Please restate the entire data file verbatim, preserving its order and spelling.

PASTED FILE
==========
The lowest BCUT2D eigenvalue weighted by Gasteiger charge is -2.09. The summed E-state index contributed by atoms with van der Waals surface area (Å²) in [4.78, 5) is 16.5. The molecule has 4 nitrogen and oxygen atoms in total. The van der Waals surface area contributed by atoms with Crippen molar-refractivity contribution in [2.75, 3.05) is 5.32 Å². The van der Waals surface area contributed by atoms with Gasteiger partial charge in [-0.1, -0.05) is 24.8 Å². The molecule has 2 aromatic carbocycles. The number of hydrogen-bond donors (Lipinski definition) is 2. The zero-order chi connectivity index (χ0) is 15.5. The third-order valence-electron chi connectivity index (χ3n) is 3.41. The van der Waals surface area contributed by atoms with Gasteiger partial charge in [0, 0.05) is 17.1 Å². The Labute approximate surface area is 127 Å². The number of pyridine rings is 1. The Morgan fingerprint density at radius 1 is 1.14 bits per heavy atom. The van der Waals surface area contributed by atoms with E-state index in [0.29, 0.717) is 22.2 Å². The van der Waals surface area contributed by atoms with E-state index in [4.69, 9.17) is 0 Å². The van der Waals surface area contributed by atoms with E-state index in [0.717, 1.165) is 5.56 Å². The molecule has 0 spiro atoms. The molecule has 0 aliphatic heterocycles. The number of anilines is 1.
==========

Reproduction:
The lowest BCUT2D eigenvalue weighted by Gasteiger charge is -2.09. The summed E-state index contributed by atoms with van der Waals surface area (Å²) in [4.78, 5) is 16.5. The molecule has 4 nitrogen and oxygen atoms in total. The van der Waals surface area contributed by atoms with Crippen molar-refractivity contribution in [2.75, 3.05) is 5.32 Å². The van der Waals surface area contributed by atoms with Gasteiger partial charge in [-0.1, -0.05) is 24.8 Å². The molecule has 2 aromatic carbocycles. The number of hydrogen-bond donors (Lipinski definition) is 2. The zero-order chi connectivity index (χ0) is 15.5. The third-order valence-electron chi connectivity index (χ3n) is 3.41. The van der Waals surface area contributed by atoms with Gasteiger partial charge in [0, 0.05) is 17.1 Å². The Labute approximate surface area is 127 Å². The number of pyridine rings is 1. The Morgan fingerprint density at radius 1 is 1.14 bits per heavy atom. The van der Waals surface area contributed by atoms with E-state index in [0.29, 0.717) is 22.2 Å². The van der Waals surface area contributed by atoms with E-state index in [4.69, 9.17) is 0 Å². The van der Waals surface area contributed by atoms with E-state index in [0.717, 1.165) is 5.56 Å². The molecule has 0 spiro atoms. The molecule has 0 aliphatic heterocycles. The number of anilines is 1.